Never try to hide … Robyn will always find you.
Writer: Ben Meares
Artwork: Babisu Kourtis
Colors: Juan Manuel Rodriguez
Letters: Taylor Esposito
What They Say:
After recent events Robyn has found herself on the other side of the law. Hunted and unwelcome both on the streets of the city she calls home, and by the family of outlaws she made in the Underground. Robyn is dealing with her new status quo the only way she knows how, with a fistful of questions and a bow full of arrows. Aimed at getting revenge on those who have turned her life upside down, she must seek out the answers to return things to the way they were or the closest thing to it by any means necessary.
Content (please note that portions of review may contain spoilers):
It hasn’t too long ago since Commissioner Gengrich was shot by a magically poisoned arrow and Robyn was blamed for the shooting, but now that she has been discharged from the hospital the hooded archer decides it is time to visit her injured companion, but then she runs into a problem of two suits guarding the building. While she may not be on friendly terms with the New York Police Department, these two sentries seem to be ones who will not listen to words and so a pair of tranquilizer arrows do the trick as a way past them to the interior. However as the overly exuberant blonde makes her way inside Julia’s apartment, the recovering policewoman is ready for the intrusion with a stern lecture as to this preferred method of entry and the necessity of pacifying her hired men. After an exchange playful banter, it does not take long for the women to address the true meaning behind their meeting – to discuss what she remembers before and after the attack plus any other information which may be pertinent in finding the true shooter.
As Locksley admires the gaudily mounted weapon that almost killed her now framed on the wall, Julia approaches with a remorseful look as she declares mistrusting the people who she once worked with, or more correctly they seem to have lost confidence in her. Although the new commission may believe this may have to do with mental trauma from surviving her attack, what Gengrich shows next only proves there may be something more sinister at work behind the scenes – falsified evidence from Robyn’s residence. However, it is the next file which may provide a new outlook on the doctored clues, with her friend remembering distinct details of the true shooter’s face and unique clothing style pointing to one man, a former KGB assassin now turned hired gun with the alias the Peacock. Although Robyn may mock such an audacious name, Julia warns to be wary since he is rumored to have as many as one thousand murders credited to his moniker with not one conviction thanks to witnesses also being silenced. And yet the most troubling piece of information within this folder is the killer’s location for tonight … but is this vigilante brave enough to face such an accomplished hitman alone?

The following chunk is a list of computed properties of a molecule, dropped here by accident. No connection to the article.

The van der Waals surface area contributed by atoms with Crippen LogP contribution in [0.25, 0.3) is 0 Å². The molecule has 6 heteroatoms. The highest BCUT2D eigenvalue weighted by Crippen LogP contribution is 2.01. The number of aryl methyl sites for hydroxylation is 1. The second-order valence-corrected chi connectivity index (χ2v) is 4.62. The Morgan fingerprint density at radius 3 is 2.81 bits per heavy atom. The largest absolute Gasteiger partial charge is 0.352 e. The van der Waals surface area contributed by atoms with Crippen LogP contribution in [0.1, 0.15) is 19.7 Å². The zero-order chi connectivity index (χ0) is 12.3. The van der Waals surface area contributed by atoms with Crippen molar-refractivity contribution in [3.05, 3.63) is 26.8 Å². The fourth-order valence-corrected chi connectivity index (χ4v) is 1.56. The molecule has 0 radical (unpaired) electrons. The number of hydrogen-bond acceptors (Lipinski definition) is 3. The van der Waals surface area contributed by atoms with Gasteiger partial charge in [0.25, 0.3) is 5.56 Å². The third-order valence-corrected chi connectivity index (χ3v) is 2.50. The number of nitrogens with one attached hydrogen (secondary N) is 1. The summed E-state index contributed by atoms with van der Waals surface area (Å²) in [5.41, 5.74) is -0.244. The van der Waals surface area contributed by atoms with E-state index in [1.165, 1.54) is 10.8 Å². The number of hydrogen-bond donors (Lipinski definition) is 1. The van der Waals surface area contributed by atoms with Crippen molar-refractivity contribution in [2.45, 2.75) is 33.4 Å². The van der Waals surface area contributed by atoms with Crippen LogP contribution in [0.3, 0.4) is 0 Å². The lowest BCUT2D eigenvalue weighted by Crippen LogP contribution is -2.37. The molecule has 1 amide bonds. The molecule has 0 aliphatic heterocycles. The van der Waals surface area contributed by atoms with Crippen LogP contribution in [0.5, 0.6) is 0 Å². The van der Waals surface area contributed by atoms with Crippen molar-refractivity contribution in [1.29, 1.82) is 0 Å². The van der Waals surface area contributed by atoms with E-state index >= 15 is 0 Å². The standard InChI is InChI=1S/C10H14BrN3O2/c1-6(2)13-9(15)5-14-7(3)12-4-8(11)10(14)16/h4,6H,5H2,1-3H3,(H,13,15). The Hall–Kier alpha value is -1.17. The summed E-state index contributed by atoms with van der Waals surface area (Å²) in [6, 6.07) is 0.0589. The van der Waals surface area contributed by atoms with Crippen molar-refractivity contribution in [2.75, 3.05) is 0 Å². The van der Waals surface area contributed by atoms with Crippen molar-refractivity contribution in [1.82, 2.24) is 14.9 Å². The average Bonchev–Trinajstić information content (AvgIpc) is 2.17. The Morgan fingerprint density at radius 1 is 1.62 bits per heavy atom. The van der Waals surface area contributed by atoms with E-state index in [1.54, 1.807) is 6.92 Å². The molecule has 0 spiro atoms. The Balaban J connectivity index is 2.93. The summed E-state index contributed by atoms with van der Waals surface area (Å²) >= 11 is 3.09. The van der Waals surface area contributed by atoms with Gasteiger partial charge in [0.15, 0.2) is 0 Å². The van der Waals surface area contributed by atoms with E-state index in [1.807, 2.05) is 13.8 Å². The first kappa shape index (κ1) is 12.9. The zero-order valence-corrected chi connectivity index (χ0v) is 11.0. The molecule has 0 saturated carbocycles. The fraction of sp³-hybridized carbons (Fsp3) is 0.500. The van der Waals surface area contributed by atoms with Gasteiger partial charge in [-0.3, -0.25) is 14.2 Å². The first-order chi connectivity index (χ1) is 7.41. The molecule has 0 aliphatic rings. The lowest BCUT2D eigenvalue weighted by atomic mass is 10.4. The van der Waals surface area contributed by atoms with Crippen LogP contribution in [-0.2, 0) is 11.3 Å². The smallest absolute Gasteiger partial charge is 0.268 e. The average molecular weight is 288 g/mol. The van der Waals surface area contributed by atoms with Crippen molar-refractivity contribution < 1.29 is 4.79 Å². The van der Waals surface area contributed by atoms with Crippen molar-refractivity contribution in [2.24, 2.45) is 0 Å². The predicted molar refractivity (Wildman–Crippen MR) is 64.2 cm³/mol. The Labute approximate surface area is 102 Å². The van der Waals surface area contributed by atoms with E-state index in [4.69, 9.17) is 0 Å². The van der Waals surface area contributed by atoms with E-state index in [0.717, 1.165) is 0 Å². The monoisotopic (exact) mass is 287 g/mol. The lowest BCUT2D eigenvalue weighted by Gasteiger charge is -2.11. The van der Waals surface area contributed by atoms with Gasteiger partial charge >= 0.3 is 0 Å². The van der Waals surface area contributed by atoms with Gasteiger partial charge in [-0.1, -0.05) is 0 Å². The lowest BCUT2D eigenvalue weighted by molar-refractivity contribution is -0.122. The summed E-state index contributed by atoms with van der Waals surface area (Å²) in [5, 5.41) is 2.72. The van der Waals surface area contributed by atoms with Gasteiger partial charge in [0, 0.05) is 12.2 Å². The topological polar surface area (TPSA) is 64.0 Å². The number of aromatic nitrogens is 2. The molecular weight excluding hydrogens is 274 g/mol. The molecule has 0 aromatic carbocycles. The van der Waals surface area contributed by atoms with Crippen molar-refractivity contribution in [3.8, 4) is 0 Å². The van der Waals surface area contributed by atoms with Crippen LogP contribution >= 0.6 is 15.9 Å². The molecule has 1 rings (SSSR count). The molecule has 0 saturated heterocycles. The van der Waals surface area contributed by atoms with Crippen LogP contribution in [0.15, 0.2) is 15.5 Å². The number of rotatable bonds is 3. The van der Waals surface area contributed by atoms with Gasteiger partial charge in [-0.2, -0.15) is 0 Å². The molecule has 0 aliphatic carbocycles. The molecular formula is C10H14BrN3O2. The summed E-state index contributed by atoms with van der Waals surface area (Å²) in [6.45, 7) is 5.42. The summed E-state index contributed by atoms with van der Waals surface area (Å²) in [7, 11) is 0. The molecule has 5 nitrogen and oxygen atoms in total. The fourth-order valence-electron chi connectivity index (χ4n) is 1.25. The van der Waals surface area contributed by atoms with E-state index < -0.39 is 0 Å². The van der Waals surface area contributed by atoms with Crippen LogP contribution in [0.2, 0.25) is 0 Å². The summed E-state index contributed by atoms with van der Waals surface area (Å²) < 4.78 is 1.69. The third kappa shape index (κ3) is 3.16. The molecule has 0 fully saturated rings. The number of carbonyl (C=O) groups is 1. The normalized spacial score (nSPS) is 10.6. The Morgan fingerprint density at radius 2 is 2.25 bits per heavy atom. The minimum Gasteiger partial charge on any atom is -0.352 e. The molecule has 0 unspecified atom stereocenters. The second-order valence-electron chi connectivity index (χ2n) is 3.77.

While it is gratifying to see this series continue from where Robyn Hood: Outlaw left off, at the same time remnants of the prior title give the reader a sense of déjà vu as we must recollect what was told to bring details to a close. And yet as writer Ben Meares tries to make this telling of Robyn’s adventures his own, there is a necessity to the staleness in these flashbacks to welcome new readers, but they also burden the loyal since those intimate with the past must wade through familiarities in order to emerge from this long tunnel until we emerge into the light of new wonders. However when this brilliance is finally seen, one cannot but be troubled to see old foes celebrating as favored friends were left behind after the disastrous end of the previous series, allowing villains to survive as a courageous hero sacrificed herself to stop their evil; I wish Meares could have added some touching remark remembering Tatter in Locksley’s monologue, but at the same time one can understand why he did not since it would be out of character to become sentimental about a friend, and instead allow actions to speak for her words. And with this thought we are given something rewarding as our favorite archer launches into crashing the party, seeking a bit of physical revenge for the torment these cowardly remnants put their comrades through all for greed. The audience cannot but feel satisfaction to see Robyn burst through and spoil their current plans, even as she knows the numbers are against her but it is her cockiness and self-assuredness which makes her so appealing and remind us she will make it out alive to see justice served in her own way.